The Tibetan Book of Living and Dying, written by Sogyal Rinpoche, gives a comprehensive presentation of the teachings of Tibetan Buddhism, exploring: the message of impermanence; evolution, karma and rebirth; the nature of mind and how to train the mind through meditation; how to follow a spiritual path in this day and age; the practice of compassion; how to care for and show love to the dying, and spiritual practices for the moment of death.

In his foreword to the book, His Holiness the Dalai Lama says:

In this timely book, Sogyal Rinpoche focuses on how to understand the true meaning of life, how to accept death, and how to help the dying, and the dead...Death and dying provide a meeting point between the Tibetan Buddhist and modern scientific traditions. I believe both have a great deal to contribute to each other on the level of understanding and practical benefit. Sogyal Rinpoche is particularly well placed to facilitate this meeting; having been born and brought up in the Tibetan tradition, he has received instructions from some of our greatest Lamas. Having also benefited from a modern education and lived and worked in the West, he has become well acquainted with Western ways of thought.

Publication history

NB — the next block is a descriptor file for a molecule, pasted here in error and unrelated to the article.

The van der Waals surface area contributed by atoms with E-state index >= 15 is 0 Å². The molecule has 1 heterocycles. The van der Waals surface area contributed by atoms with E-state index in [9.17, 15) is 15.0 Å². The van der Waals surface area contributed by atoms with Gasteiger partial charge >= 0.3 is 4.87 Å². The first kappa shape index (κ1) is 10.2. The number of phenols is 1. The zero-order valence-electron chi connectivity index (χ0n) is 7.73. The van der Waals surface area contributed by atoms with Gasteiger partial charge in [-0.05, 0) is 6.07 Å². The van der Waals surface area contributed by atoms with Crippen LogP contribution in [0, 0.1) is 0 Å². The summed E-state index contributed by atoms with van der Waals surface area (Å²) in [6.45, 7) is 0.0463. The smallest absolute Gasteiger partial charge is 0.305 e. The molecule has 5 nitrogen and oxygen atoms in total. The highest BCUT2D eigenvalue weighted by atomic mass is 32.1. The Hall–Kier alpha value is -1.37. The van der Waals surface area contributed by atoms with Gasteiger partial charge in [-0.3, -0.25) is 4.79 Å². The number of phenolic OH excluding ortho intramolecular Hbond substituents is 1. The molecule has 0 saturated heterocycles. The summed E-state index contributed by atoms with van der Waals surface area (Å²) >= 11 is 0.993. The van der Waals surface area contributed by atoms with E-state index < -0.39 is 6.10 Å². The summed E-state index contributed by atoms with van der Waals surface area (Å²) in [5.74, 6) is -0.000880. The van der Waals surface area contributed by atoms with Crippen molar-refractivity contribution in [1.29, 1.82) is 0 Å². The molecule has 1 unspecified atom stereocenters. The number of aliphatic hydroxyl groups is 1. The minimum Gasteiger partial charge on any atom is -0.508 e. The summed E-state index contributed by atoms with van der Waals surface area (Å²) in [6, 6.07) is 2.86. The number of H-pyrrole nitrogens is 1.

The Tibetan Book of Living and Dying was first launched in the United States in September 1992, where it received high acclaim and spent several weeks at the top of the bestseller lists.[1]

It was subsequently released in the United Kingdom, Australia and India, and first translated into German and French. To date, more than two million copies have been printed in 30 languages and 56 countries.[2]

The book’s success contributed to an expansion of the work of Rigpa, the network of Buddhist centres and groups set up by Sogyal Rinpoche in the 1970s.[3]

It also prompted Rigpa to introduce a Spiritual Care Education and Training programme, providing for the needs of caregivers.[4] A major conference held at Germering, near Munich in 1996 and involving several leading authorities on care for the dying, had a considerable influence on the emerging hospice movement in Germany.[3]

A revised edition was released in 2002 to celebrate the book's 10th anniversary.

Related publications

Chapter Five of The Tibetan Book of Living and Dying, which gives a detailed presentation of meditation, was published separately by Harper Collins under the title Meditation, ISBN 0-06-251114-9

Extracts from The Tibetan Book of Living and Dying were also published as Glimpse After Glimpse: Daily Reflections for Living and Dying, ISBN 0-06-251126-2


  1. 'Best Sellers'. The New York Times Book Review. 3 January 1993
  2. Translations: English, French, German, Chinese (Mainland China and Taiwan), Dutch, Spanish, Italian, Portuguese and Brazilian Portuguese, Japanese, Korean, Hebrew, Finnish, Turkish, Greek, Thai, Norwegian, Swedish, Danish, Croatian, Slovenian, Serbian, Hungarian, Estonian, Russian, Lithuanian, Czech, Bulgarian, Polish.
  3. 3.0 3.1 The History of Rigpa 1992-1996
  4. History and Development of the Spiritual Care Program


External links

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